For the first part of the question, use the ratios of the moles of magnesium to aluminum. You need to fix the stoichiometry of the equation so that the molecules in the products are in the same amount as in the reactants. The equation is already stoichiometrically balanced, so this has been done for you already. You can see that for every 3 moles of Mg, 2 moles of Al are produced. So set up a proportion. 1.84/3 = x/2. Solve for x, and x = 1.23. So 1.23 moles of aluminum will be produced for every 1.84 moles of magnesium.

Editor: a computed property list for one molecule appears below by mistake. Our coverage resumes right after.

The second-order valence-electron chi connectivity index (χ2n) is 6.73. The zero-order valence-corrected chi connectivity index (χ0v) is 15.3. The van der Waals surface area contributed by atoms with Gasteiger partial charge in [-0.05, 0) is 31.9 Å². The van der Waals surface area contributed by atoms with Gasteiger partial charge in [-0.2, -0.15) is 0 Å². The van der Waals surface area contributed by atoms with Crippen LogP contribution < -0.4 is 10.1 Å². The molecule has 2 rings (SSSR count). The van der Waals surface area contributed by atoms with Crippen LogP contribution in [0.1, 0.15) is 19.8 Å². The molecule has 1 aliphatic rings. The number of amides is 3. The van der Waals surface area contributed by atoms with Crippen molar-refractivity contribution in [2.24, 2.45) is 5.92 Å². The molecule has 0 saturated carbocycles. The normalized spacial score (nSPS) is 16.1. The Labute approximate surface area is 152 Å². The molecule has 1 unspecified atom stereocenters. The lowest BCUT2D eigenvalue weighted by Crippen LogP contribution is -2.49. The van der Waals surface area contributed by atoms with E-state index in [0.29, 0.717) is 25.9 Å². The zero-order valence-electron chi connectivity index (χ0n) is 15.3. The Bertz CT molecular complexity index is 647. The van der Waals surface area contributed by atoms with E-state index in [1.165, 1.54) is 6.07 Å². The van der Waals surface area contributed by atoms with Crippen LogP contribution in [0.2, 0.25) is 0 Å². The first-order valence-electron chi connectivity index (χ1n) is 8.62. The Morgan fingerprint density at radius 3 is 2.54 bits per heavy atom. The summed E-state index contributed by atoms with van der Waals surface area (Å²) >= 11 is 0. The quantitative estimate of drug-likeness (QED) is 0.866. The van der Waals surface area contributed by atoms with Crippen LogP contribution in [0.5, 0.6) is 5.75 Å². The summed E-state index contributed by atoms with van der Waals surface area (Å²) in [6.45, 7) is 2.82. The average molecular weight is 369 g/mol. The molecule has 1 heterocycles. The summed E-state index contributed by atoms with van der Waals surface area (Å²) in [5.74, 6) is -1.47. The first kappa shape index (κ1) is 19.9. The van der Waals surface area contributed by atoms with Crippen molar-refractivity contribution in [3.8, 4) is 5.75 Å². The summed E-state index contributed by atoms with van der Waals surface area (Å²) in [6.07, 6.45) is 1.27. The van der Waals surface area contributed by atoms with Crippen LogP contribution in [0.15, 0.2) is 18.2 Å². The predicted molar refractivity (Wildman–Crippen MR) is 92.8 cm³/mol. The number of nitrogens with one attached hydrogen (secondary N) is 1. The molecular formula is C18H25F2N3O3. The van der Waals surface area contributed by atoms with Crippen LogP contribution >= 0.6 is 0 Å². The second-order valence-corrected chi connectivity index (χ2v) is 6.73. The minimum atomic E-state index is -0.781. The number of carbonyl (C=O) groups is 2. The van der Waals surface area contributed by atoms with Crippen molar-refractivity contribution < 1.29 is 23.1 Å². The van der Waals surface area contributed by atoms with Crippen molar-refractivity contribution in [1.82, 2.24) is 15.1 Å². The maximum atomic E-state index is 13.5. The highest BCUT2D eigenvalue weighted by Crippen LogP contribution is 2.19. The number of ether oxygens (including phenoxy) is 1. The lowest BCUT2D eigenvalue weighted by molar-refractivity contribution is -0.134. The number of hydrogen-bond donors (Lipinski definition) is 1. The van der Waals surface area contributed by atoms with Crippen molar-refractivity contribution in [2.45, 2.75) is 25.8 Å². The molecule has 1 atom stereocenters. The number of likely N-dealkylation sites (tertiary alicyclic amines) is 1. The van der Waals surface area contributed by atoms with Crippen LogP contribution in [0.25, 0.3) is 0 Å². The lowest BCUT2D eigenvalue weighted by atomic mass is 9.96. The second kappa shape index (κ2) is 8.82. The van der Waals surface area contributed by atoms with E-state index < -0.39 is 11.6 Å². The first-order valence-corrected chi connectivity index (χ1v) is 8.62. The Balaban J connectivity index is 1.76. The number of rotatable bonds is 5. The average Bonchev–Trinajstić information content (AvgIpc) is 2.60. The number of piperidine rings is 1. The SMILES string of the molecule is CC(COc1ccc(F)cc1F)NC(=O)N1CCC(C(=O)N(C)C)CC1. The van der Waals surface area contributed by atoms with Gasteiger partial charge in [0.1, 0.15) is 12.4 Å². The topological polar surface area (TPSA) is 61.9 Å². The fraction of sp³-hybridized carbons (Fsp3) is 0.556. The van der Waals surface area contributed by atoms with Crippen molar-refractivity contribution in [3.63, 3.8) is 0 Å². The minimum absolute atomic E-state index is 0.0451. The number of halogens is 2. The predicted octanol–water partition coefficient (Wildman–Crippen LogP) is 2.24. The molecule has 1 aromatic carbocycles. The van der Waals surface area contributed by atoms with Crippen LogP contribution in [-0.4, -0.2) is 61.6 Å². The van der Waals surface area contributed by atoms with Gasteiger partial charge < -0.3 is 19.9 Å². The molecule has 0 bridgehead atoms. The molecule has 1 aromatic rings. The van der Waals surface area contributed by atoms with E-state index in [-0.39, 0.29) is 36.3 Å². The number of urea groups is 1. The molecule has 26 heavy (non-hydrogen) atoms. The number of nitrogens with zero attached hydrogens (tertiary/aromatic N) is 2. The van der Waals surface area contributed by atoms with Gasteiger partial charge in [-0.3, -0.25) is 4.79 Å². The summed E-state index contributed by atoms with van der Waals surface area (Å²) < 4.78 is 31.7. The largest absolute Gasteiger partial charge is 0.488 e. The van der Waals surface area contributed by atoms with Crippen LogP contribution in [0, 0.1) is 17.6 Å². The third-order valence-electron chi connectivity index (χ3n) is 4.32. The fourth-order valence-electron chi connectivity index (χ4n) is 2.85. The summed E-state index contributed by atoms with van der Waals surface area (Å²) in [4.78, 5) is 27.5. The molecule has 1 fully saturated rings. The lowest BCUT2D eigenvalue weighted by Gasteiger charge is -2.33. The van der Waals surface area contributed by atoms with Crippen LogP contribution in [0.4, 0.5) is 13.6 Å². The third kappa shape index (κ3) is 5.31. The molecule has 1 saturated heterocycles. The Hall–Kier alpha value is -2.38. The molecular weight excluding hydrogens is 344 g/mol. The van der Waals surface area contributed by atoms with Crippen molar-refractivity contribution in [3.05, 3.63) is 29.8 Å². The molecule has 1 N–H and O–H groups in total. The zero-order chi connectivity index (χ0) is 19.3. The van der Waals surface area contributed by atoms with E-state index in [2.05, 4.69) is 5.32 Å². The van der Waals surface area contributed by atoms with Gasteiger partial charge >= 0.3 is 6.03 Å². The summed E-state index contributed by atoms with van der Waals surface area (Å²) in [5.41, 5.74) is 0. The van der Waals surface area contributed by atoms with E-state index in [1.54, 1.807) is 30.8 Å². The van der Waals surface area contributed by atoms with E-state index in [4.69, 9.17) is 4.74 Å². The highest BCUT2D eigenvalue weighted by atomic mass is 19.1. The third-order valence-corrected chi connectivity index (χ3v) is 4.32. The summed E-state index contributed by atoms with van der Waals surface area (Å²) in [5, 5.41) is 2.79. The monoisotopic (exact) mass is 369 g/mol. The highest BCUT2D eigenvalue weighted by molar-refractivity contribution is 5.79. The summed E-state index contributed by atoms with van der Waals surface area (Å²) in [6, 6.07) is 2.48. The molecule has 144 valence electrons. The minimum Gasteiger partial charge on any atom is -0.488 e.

For the second part of the question, you will need the molar masses of all of the elements (which you can find using a periodic table). Al = 26.98, N = 14, O = 16, and Mg = 24.3. So the molar mass of aluminum nitrate is (2 x 26.98) + (3 x 14) + (9 x 16) = 239.96. (39.9/239.96) gives you the number of moles of aluminum nitrate, so that is equal to 0.166 moles. Since there are 3 moles Mg(NO3)2 for every 2 moles of aluminum nitrate, you can set up a proportion: 0.166/2 = x/3. x = 0.249 moles magnesium nitrate. Find the molar mass of magnesium nitrate: (3 x 24.3) + (2 x 14) + (6 x 16) = 196.9. Now multiply the molar mass by the number of moles: 196.9 x 0.249 = 49.03 g magnesium nitrate produced

Dec 4th, 2014

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